Hypertension is a potentially life-threatening disease that affects 1 out of every 3 adults in the United States alone. More so, the disease is often prominent in women that are pregnant. Factually, 1 out of every 14 pregnant women is affected by Pregnancy Induced Hypertension (PIH) . Although the specified condition may frequent any pregnant woman, there are women who are more at risk. Therefore, every pregnant woman must be proactive and follow precautions to prevent the condition. Also referred to as Preeclampsia, Toxemia or Toxemia of pregnancy, PIH clearly reveals its symptoms. In mild cases, the pregnancy may cause your blood pressure to elevate which causes you to retain water. Retaining water results in a high count of protein in your urine; this is identified, in most cases, during pre- natal care. In severe cases, however, you may experience headaches, blurry vision, low tolerance to bright light, light fatigue, nausea and vomiting or pain in the upper right abdomen. A p...
If you've been told you have high blood pressure you should be thankful for a timely diagnosis. For many people their high blood pressure goes undiagnosed years, and this can be a very dangerous situation.
Essential or primary hypertension It's thought that more than 9 in 10 people with high blood pressure have 'primary hypertension,' which means that there's no single clear cause of it.
However, it is known that certain factors in your lifestyle can contribute to developing the conditions, including:
Your family history
Being of Afro-Caribbean or South Asian origin
Being overweight or obese
Having an unhealthy diet
Drinking alcohol - especially if you binge drink
Lack of exercise
Secondary hypertension Around 1 in 20 people with high blood pressure have 'secondary hypertension'. This means it's linked to another cause, for example:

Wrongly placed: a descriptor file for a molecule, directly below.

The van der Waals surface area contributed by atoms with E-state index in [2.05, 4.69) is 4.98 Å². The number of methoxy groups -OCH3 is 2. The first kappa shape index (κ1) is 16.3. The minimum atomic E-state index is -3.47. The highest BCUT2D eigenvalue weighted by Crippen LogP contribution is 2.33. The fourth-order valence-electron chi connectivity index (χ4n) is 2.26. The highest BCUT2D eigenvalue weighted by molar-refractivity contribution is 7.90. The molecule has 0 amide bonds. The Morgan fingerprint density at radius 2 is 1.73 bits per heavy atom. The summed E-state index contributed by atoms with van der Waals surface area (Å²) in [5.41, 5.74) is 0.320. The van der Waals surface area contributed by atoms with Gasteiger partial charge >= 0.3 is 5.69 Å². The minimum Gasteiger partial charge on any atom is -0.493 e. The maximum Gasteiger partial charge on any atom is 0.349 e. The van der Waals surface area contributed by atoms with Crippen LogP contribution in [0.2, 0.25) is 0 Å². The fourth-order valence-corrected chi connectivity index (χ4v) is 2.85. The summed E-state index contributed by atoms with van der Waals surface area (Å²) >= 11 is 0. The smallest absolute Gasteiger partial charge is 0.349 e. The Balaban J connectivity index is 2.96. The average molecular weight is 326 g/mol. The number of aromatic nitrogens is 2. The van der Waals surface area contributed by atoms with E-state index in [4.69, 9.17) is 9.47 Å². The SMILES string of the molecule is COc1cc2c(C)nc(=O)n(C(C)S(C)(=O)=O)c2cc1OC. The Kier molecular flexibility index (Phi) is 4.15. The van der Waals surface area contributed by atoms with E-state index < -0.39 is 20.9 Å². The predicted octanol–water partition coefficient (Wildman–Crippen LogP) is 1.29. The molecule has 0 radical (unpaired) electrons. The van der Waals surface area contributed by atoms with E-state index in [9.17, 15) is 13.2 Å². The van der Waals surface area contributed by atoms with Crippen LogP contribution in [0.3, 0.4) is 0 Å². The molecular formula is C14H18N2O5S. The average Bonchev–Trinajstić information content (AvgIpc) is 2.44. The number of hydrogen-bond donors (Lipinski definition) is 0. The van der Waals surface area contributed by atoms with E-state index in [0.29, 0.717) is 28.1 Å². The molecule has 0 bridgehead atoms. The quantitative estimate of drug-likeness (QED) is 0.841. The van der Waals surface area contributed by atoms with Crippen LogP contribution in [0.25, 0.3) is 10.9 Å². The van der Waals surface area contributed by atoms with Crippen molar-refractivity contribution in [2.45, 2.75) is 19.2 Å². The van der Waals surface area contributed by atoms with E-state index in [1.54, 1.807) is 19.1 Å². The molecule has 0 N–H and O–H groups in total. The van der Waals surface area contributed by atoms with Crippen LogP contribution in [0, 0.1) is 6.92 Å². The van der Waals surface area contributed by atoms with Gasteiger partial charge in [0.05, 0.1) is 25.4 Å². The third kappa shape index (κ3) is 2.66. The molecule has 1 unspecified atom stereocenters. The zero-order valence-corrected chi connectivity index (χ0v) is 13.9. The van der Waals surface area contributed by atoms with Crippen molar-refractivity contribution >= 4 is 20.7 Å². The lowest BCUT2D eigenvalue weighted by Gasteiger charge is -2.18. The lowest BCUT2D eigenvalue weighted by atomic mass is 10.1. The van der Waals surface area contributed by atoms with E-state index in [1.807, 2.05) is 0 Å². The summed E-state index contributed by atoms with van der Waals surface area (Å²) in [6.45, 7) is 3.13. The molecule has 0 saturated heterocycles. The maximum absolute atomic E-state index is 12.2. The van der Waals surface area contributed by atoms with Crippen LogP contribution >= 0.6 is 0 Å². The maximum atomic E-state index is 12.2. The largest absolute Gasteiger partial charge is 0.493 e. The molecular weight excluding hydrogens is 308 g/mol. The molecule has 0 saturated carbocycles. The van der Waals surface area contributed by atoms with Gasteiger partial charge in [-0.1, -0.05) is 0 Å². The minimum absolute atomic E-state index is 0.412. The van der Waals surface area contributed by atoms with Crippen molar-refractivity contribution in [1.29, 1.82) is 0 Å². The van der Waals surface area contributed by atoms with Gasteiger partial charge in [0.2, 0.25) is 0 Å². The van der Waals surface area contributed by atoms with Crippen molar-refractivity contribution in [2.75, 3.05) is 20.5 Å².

Kidney conditions such as kidney infection or kidney disease
Narrowing of the arteries
Hypertension is blood pressure that is often higher than 140/90 millimeters of mercury (mm Hg).
HBP; Blood pressure - high
Blood pressure can vary throughout the day and change with activity. A blood pressure measurement has two numbers:
The top (systolic) number is the blood pressure during the heartbeat.
The bottom (diastolic) number is the blood pressure between beats.
According to the American Heart Association, adults should normally have a blood pressure less than 120/80 mm Hg.
Pre-hypertension is when the top number is 120-139 mm Hg and the bottom number is over 80-89 mm Hg on most measurements. If you have pre-hypertension, you are likely to develop high blood pressure at some time in your life, unless you make lifestyle changes.
High blood pressure can affect all types of people. You have a higher risk of high blood pressure if you have a family history of the disease. High blood pr...
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